I learned about this a lot more watching the Pyramids of Waste (2010), AKA The Lightbulb Conspiracy. It tells you why it’s good to break with the economy that is based on growth, because growth is not necessarily moving us forward. Bill McKibben writes in Mother Jones the following:
The environmentalist Alan Durning found that in 1991 the average American family owned twice as many cars as it did in 1950, drove 2.5 times as far, used 21 times as much plastic, and traveled 25 times farther by air. Gross national product per capita tripled during that period. Our houses are bigger than ever and stuffed to the rafters with belongings (which is why the storage-locker industry has doubled in size in the past decade). We have all sorts of other new delights and powers—we can send email from our cars, watch 200 channels, consume food from every corner of the world. Some people have taken much more than their share, but on average, all of us in the West are living lives materially more abundant than most people a generation ago.
What’s odd is, none of it appears to have made us happier. Throughout the postwar years, even as the gnp curve has steadily climbed, the “life satisfaction” index has stayed exactly the same. Since 1972, the National Opinion Research Center has surveyed Americans on the question: “Taking all things together, how would you say things are these days—would you say that you are very happy, pretty happy, or not too happy?” (This must be a somewhat unsettling interview.) The “very happy” number peaked at 38 percent in the 1974 poll, amid oil shock and economic malaise; it now hovers right around 33 percent.
We know all of this is also a huge disadvantage for both our planet and consumers. In the end we have not endless ressources and consumers need to continue working to sell products that don’t last forever to keep buying new products with again limited useful life.
In fact every business should agree that it should die in order to move everyone forward, no more products that are not build to last forever.
As Mingus Vogel (co-founder and colleague at Les Oiseaux de Merde) puts it:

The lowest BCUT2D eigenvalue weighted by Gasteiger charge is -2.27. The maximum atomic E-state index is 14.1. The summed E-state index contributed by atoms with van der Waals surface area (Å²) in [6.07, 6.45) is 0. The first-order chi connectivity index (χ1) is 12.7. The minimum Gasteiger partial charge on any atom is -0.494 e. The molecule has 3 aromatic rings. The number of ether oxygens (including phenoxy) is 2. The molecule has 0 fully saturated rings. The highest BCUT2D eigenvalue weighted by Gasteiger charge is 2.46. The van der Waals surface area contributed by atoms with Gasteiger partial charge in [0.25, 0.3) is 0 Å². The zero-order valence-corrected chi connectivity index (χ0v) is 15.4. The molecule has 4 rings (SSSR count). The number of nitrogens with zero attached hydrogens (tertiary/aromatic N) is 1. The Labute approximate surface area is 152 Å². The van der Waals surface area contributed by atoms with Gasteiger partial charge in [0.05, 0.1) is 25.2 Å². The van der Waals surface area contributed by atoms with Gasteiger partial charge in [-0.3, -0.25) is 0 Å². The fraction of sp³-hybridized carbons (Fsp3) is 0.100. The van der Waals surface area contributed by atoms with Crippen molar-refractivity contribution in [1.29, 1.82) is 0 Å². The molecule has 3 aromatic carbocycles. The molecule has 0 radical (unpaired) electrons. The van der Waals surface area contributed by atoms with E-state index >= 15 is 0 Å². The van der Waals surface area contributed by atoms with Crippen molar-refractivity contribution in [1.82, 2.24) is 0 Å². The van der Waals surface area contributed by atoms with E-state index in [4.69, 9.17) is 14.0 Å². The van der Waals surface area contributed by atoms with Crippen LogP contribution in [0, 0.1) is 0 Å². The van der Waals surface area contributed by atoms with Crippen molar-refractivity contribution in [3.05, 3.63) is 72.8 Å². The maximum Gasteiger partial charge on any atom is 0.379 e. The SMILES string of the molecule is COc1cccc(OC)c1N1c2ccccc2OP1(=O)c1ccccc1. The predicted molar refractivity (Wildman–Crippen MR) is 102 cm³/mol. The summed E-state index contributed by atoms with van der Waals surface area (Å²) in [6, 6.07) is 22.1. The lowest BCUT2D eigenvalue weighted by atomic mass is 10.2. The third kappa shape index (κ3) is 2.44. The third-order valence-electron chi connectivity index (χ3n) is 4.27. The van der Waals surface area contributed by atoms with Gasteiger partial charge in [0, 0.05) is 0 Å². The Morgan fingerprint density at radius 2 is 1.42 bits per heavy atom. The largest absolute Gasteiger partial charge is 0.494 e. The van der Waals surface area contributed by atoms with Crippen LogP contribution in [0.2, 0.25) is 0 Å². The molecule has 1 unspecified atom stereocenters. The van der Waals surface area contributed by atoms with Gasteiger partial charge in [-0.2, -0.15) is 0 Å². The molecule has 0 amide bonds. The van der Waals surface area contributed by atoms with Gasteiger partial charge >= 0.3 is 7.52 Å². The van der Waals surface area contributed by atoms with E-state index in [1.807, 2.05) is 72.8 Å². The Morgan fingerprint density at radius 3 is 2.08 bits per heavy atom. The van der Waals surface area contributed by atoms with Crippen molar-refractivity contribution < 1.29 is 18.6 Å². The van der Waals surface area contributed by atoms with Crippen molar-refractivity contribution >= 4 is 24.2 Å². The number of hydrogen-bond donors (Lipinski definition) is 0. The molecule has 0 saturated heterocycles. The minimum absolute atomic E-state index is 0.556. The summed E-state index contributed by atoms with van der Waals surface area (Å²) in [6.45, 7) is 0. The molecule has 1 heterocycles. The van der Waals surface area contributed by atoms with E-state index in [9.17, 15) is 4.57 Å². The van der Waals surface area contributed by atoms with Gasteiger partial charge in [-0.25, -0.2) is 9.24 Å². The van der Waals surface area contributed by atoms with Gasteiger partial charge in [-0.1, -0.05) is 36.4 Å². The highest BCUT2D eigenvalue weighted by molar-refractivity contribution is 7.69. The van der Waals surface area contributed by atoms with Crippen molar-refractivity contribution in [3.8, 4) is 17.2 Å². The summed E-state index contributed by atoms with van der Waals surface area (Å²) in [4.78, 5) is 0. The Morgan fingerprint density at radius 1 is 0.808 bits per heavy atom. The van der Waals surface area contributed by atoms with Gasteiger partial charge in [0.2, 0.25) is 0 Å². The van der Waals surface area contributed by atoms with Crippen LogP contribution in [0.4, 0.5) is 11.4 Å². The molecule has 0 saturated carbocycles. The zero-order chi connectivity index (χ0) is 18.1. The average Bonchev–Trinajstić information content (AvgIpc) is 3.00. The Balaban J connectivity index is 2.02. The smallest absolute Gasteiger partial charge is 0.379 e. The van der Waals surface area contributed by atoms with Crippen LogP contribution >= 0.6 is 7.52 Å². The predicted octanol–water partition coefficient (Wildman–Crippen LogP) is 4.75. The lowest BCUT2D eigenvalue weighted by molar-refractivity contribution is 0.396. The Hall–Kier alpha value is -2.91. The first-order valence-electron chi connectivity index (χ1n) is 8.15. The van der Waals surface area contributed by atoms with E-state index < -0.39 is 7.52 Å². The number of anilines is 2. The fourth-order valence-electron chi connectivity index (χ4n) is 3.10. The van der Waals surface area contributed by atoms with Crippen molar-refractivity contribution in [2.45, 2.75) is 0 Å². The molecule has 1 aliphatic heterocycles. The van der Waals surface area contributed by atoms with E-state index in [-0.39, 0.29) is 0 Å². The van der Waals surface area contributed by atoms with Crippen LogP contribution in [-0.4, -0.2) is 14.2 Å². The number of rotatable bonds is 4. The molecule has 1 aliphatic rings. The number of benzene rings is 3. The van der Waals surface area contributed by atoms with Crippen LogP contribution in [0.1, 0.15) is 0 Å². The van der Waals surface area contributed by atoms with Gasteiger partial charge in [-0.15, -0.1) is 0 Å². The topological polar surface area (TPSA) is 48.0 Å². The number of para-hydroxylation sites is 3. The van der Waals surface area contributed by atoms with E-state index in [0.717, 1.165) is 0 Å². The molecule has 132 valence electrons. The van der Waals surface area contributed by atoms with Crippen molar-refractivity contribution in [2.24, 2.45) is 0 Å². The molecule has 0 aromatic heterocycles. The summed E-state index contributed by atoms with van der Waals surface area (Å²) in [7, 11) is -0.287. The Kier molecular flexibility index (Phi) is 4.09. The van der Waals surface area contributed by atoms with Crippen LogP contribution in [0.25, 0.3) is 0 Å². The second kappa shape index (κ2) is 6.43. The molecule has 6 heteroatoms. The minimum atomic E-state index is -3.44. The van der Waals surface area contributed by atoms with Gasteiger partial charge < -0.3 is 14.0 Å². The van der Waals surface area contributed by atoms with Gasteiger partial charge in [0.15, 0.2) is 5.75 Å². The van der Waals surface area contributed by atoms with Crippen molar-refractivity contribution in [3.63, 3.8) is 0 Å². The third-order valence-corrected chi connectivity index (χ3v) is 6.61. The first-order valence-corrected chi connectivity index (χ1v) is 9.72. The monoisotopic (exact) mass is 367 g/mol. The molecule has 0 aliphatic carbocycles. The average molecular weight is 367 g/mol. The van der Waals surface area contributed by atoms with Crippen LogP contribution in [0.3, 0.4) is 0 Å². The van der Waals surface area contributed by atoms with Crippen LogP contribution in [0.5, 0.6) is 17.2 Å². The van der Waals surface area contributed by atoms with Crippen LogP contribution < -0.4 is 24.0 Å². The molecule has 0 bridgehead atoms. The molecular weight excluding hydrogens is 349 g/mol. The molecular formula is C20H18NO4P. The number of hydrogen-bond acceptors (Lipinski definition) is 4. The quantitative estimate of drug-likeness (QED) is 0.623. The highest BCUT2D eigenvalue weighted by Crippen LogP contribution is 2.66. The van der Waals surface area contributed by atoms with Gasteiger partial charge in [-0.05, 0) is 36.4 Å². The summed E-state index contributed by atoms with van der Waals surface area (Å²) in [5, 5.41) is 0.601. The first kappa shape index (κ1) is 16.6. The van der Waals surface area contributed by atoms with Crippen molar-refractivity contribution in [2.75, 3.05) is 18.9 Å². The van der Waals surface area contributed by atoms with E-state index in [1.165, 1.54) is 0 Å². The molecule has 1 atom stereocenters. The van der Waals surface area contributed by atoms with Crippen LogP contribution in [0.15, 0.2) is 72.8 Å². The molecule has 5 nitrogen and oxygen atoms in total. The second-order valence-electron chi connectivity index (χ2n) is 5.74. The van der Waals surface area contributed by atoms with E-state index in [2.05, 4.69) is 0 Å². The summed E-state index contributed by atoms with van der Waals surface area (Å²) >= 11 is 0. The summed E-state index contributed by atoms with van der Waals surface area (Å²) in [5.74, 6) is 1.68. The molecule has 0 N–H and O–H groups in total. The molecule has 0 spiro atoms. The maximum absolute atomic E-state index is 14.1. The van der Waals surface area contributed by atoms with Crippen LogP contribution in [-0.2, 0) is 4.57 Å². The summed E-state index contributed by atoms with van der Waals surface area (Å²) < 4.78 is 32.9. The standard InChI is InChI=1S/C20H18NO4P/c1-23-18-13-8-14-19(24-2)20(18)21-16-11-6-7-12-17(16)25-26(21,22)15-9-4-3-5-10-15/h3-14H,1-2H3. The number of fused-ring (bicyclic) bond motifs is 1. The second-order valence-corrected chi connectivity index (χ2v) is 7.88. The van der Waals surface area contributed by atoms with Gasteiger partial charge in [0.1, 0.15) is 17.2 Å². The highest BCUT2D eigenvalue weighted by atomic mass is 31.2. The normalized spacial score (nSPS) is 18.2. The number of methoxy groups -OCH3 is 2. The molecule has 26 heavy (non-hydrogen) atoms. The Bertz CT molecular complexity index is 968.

[…] for companies to be successful in a world with limited ressources, they need to make themselves useless in the end.
In other words companies need to become superfluous. They simply need to die and have a life long repair desk.
Doesn’t that put people out off work? O my…, they have more free time. WOAH!! To spend on things that are not effecient at all…
Such as (what really makes us happy)
- Realizing dreams: which is super time consuming;
- Not working a lot (which happens eventually);
- Debating, saying what they think;
- Cultivating friendships;
The trend of “companies” building long lasting products is actually ALREADY happening. Since the line between consumers and producers is fading away, because of endless access to knowledge and resources, we can easily become engineers, inventors and eventually producers invested with crowdfunded capital.
Already for years hackers have been able to pull their own free systems together that can run on the oldest PCs. Ouya a recent successful kickstarter project opens up the complete gaming experience on the TV for independent developers, in which they would be able to hack and program their own games. This means the end of the traditional way how corporations like Microsoft, Sony, work: trying to make you buy each four years an entirely new device. In this way: the community buys, repairs, makes it better, and has not a a direct interest in growing…
Personally I’m extremely obsessed with this trend and will do everything I can to make sure it carries on. I question regularly how can we organize these community driven peer to peer ideas that enable consumers to build first class products that eventually never break and that are made to last forever or repair forever.
This way major companies to give in and become 100% sustainable: and slowly shrinking to just repair desks and former employees who start rethinking policies designing a fair economy that’s build to just be here and now. Utopic, maybe, but exciting too.
- Republican girl: I love Sweden, I could really live their
- Me: How come? Sweden is full of socialists. I would assume that you...
- She: Exactly. That's the only thing I dislike about that country.
- Me: Huh?